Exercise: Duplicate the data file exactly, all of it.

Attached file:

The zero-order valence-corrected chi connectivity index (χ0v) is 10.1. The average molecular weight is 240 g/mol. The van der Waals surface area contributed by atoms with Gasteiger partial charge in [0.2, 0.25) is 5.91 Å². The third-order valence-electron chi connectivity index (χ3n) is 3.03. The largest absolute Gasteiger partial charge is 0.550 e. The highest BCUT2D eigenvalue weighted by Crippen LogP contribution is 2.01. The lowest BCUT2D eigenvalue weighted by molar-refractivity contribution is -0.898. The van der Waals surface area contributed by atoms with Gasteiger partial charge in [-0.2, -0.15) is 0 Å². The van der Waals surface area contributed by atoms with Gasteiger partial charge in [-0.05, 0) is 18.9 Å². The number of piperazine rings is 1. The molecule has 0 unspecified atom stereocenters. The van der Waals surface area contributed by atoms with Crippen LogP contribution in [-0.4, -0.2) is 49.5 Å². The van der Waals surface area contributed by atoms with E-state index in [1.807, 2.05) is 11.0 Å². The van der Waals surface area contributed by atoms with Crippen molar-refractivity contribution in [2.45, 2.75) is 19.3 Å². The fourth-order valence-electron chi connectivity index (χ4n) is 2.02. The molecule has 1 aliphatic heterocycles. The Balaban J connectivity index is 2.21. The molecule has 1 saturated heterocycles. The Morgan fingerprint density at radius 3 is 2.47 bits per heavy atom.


The zero-order valence-corrected chi connectivity index (χ0v) is 10.1. The average molecular weight is 240 g/mol. The van der Waals surface area contributed by atoms with Gasteiger partial charge in [0.2, 0.25) is 5.91 Å². The third-order valence-electron chi connectivity index (χ3n) is 3.03. The largest absolute Gasteiger partial charge is 0.550 e. The highest BCUT2D eigenvalue weighted by Crippen LogP contribution is 2.01. The lowest BCUT2D eigenvalue weighted by molar-refractivity contribution is -0.898. The van der Waals surface area contributed by atoms with Gasteiger partial charge in [-0.2, -0.15) is 0 Å². The van der Waals surface area contributed by atoms with Gasteiger partial charge in [-0.05, 0) is 18.9 Å². The number of piperazine rings is 1. The molecule has 0 unspecified atom stereocenters. The van der Waals surface area contributed by atoms with Crippen LogP contribution in [-0.4, -0.2) is 49.5 Å². The van der Waals surface area contributed by atoms with E-state index in [1.807, 2.05) is 11.0 Å². The van der Waals surface area contributed by atoms with Crippen molar-refractivity contribution in [2.45, 2.75) is 19.3 Å². The fourth-order valence-electron chi connectivity index (χ4n) is 2.02. The molecule has 1 aliphatic heterocycles. The Balaban J connectivity index is 2.21. The molecule has 1 saturated heterocycles. The Morgan fingerprint density at radius 3 is 2.47 bits per heavy atom.